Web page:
Minister for Education and Skills, Mr Ruairi Quinn T.D officially launched the Campus Engage Charter on Civic and Community Engagement, at a momentous event in Dublin Castle on June 16th. 20 Presidents of Higher Education Institutions came together as leaders of higher education in Ireland, to publicly sign up to the 10 point Campus Engage Charter on Civic and Community Engagement. Under the charter the presidents underscore their commitment to the civic and community engagement role and responsibilities of their institutions.
Launching the Charter, Minister for Education and Skills, Mr. Ruairi Quinn T.D said, “Today is an important recognition of commitment by Ireland’s higher education institutions to build on what has been achieved to date and place Ireland at the fore internationally in terms of promoting civic and community engagement by higher education. The importance of ‘engagement’ is recognised in the National Strategy for Higher Education to 2030, and in the HEA’s performance framework, which both ask higher education institutions to engage openly with their community and wider society and for this to infuse every aspect of their mission. I congratulate all involved in the realisation of the Charter, and specifically the Presidents for their commitment.“
The Charter was developed by Campus Engage, a HEA funded, national initiative with representation from 17 HEIs, IOTI and the IUA. Its role is to promote innovative teaching, learning and other activities in the area of civic and community engagement.
In a time of economic uncertainly, and a policy context focused on developing our “knowledge society” there has been considerable emphasis on the contribution of Higher Education Institutions to economic recovery. Campuses across the country are building capacity and activating ‘bottom up’ student and staff-led initiatives such as community- based learning, community-based research and volunteering, to tackle the skills deficit, contributing community-based research to inform public policy, engaging in political debate and providing evidenced-informed media debate on matters of public policy and public concern.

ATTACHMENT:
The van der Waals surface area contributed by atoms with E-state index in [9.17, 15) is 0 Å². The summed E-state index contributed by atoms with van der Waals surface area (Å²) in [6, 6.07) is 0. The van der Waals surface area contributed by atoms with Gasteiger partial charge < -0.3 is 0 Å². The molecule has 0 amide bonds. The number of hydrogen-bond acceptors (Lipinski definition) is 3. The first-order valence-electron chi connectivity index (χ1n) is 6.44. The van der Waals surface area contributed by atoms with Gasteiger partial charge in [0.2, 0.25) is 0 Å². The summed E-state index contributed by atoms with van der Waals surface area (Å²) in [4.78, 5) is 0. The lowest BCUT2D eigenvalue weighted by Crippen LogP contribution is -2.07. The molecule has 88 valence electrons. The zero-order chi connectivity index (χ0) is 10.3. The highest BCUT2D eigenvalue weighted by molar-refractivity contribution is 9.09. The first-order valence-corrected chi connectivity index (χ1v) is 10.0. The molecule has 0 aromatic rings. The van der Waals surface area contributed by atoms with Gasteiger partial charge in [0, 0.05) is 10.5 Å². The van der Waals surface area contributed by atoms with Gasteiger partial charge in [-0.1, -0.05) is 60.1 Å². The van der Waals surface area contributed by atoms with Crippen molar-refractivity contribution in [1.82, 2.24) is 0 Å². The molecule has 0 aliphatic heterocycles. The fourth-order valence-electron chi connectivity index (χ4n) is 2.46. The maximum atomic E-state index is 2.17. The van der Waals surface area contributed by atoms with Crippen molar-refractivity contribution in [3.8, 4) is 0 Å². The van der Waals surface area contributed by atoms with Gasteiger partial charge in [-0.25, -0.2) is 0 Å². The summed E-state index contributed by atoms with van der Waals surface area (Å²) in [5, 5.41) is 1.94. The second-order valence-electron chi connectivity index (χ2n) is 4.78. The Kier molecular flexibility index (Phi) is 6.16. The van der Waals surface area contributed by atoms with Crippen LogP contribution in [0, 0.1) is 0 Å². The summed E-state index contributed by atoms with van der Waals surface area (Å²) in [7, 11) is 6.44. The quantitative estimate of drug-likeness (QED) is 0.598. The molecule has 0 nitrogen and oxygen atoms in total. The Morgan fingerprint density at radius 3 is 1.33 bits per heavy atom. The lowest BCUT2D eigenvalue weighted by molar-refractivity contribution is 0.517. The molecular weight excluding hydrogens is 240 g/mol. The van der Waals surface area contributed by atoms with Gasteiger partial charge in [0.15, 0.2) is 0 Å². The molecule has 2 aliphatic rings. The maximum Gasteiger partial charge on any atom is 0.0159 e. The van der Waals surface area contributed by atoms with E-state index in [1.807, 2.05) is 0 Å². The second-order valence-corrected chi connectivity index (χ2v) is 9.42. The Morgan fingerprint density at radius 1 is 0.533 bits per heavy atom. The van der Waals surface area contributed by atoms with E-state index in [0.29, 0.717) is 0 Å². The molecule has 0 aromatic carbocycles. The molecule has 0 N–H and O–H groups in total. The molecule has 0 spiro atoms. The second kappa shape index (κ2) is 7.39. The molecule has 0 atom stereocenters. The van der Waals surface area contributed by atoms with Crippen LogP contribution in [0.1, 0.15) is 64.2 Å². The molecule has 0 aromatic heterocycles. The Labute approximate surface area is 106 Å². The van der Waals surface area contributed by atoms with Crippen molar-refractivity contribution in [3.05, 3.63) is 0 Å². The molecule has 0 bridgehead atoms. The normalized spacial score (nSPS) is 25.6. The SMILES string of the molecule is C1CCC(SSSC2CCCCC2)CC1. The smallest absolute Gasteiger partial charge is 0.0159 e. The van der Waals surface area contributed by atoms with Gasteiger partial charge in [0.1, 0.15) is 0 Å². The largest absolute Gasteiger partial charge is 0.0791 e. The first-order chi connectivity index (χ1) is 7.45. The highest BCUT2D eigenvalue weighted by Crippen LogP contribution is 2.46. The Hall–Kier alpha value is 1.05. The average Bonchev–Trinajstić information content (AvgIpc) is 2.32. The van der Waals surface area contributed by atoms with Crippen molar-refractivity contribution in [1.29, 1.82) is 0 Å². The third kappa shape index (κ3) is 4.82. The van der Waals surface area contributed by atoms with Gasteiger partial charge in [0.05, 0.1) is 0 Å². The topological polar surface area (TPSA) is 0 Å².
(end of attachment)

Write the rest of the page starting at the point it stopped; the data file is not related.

Dr. Oliver Murphy, President, IT, Tralee outlined that “Civic engagement through community based learning/research and volunteering enables students to experience positive associations, increased life satisfaction and higher self-esteem. Enabling such student experience is very important within the ethos of the Institute. We are one of the first Higher Education Institutes to award academic credit for civic engagement and volunteering experiences. The elective modules Community Service Initiative, Community Leadership Initiative, Volunteering & Community Tourism focus on expanding student community civic engagement and social capital enhancement”. We encourage a student experience, which connects students through their studies to their community, in essence we strive for a ‘Living Campus’.
Our recently appointed UNESCO Chair “Transforming the Lives of People with Disabilities, their Families and Communities through Physical Education, Recreation, Sport & Fitness” within the Health & Leisure Department, has a research focus, very much embedded in the needs of community (local, national & International). It is pioneering a number of EU research projects which endeavour to enable those with physical, intellectual and sensory disabilities to access sport, recreation, physical education and fitness opportunities as a basic human right, so the benefits to behold are more widely available to all in society.
“Engaging with civic society benefits both students and communities, students gain transferrable skills, through researching and learning in a real work environment, while community groups get research evidence to support their work. Such activities improve a student’s capacity for problem-solving and critical thinking whilst, communities are enhanced by students’ energy and engagement with the public good” Dr. Oliver Murphy, President, ITT.